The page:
The Chief Mouser & rodents
Most people have heard of government bureaucrats... but this is a story about bureau-CATS. Meet Palmerston the cat, the new Chief Mouser at the UK’s Foreign Office. Described as having an “eagle eye out for unwanted visitors”, Palmerston now has the important role of stalking the corridors of the Whitehall in search of a prey.
The two-year-old black and white street cat, recruited from Battersea Dogs & Cats Home, takes his name after the former Prime Minister and Foreign Secretary, Lord Palmerston, who governed for 46 years. From street life to the high life, Palmerston will now enjoy the benefits of his ‘diplomatic’ status and maybe even meet a few famous people. But this won’t come out of the public's pocket said the foreign office. Apart from chasing nasty vermin, Palmerston will have time to mingle with fellow furry counterparts at Downing Street. This includes Larry the tabby, who lives with Prime Minister David Cameron at number 10.
Following the paw-steps
Rodents were and are still one of topics that end up on the agenda of British politics. A cat named Treasury Bill was the first furry feline to take up the job to keep rodents out, back in 1924. Since then there has been a series of mighty hunters tackling the rodent problem. Over the years most of them managed to be the rising stars of the hunting game that were featured in tabloids.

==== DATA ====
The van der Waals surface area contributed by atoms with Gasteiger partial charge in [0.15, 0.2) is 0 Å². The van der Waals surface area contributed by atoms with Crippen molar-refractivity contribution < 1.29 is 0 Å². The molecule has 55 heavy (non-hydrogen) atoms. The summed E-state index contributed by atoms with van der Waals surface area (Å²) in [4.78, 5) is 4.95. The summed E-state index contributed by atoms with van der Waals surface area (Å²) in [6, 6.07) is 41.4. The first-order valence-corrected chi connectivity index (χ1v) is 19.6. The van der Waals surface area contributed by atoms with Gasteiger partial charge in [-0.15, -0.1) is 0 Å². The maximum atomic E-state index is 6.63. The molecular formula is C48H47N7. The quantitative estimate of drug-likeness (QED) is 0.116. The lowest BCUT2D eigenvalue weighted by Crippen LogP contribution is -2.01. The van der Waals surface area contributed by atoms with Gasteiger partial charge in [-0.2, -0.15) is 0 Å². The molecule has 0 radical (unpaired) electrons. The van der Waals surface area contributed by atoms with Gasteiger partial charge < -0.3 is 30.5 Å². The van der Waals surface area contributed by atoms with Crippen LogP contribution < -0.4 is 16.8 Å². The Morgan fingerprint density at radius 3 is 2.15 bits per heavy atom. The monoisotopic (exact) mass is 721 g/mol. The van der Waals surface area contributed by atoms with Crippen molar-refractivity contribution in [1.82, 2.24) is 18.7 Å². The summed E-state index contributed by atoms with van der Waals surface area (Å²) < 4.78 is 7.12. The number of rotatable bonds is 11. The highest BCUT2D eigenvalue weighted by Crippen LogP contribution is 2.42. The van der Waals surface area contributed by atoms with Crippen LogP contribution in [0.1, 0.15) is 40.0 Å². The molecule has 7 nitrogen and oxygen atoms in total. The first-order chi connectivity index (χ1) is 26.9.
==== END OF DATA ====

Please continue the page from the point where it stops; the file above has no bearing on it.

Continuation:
The cat next door
Now coming back to the cat next door….Since, given the official title of ‘Chief Mouser’ five years ago, Larry has gained an awful lot of publicity. This worked in his favour at times but also exposed his lazy ways in mouse hunting. Realising his career was at stake, the catnapping puss finally pounced on his first prey after a year of inactivity. Loved by the public, and often smothered in treats, Larry has also become a hit on social media. With more than 47,000 followers on Twitter. Now with Palmerston, Larry has someone with which to share his social media prowess.
But that also raises a question. Do cats meow, or do they -- tweet?